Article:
On traveling while different

I left for the trip of my life last month, packing up my life from graduate school, driving home to my parents’, and boarding a plane to New York. All in 18 hours. I fly a lot, and airport security has always been a pain in my ass, but something changed about a month ago. Suddenly my pants were a problem.

As I stepped through the scanner, the TSA agent looked at the screen, raised her eyebrows, and turned to me. “You need to go through the scanner again, honey, cuz nobody wants this pat down.”

I rolled my eyes, and stepped back into the scanner.

“And pull up your pants!” The agent hollered at me.

Blushing from embarrassment, a wave of anxiety washed over me as I stepped back out of the scanner. The line of people behind me had grown longer, their angry faces staring at me as TSA decided my fate. I’d been patted down before due to the way my pants fit around my legs, usually around my ankles. The groin pat downs were new, though. This marked the sixth time, and third trip in a row, that I had a pat down around my groin. The first time, no one really asked, and suddenly I had hands on my legs.

Normally, I probably wouldn’t care. TSA kind of sucks, and I rarely get through a scanner without having my hair or ankles checked. It’s the message behind being rescanned that bothers me. My groin area is highlighted because of the way my pants fit. When I step through the scanner, I am coded as female, which triggers expectations about the way my clothes should fit. I don’t wear women’s clothes, and my pants, which are baggier through the groin area, apparently warrants the response of difference and potential danger. The anxiety of rescanning and having a groin pat down due to the pants I wear, however, doesn’t just anger me — it wears on me.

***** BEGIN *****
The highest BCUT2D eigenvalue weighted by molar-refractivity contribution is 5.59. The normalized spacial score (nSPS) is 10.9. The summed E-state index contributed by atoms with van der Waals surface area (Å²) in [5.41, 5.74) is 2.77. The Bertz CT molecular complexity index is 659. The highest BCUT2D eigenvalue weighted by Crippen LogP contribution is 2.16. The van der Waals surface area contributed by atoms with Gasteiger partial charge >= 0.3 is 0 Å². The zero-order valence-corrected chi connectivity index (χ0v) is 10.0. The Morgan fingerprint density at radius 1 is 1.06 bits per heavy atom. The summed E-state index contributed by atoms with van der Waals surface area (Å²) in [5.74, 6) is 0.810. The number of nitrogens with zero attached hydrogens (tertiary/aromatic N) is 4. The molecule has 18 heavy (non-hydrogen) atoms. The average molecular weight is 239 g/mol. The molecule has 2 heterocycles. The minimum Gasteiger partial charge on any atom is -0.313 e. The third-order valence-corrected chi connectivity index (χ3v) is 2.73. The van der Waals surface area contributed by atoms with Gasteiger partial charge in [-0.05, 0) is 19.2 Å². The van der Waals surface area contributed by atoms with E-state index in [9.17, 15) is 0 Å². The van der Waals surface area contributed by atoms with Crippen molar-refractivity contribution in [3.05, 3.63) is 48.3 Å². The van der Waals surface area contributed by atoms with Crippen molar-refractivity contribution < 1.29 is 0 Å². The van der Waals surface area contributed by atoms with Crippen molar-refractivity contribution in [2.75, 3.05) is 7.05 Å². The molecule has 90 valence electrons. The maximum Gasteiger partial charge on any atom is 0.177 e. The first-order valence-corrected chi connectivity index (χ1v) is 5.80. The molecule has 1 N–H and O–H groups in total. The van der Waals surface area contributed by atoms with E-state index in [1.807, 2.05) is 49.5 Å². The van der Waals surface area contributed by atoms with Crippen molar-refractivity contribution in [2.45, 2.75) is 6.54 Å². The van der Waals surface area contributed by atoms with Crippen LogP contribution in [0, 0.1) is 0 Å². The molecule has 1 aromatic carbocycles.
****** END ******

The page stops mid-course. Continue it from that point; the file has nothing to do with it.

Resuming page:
Expressing myself authentically has rarely been an easy thing. I struggled to embrace my masculine expression after I left elementary school. Once it was no longer socially acceptable for me to wear baggy jeans and muscle tees, my pants got a little tighter and my hair a little longer. My desire to fit in caused me to internalize shame around how I wanted to express myself in tandem with my sexuality. It wasn’t until four years after I came out that I found the courage to put on my first pair of men’s jeans.

Every time I step in that TSA scanner, the shame resurfaces. I am different, and am reminded of that each time a TSA agent scans my body before sending me back through, their eyes seemingly placing weights on every inch of me.

Traveling is a vulnerable and dangerous act for many people of many gender identities and expressions. As a gender non-conforming woman who uses they/them pronouns, I spent two years building a community of friends and colleagues who understood how I identified, respected those identities, and worked to honor them every day. Building community is hard work, and it requires energy, time, and patience. Now that my life involves being in a constant state of travel, I do not have that bubble anywhere.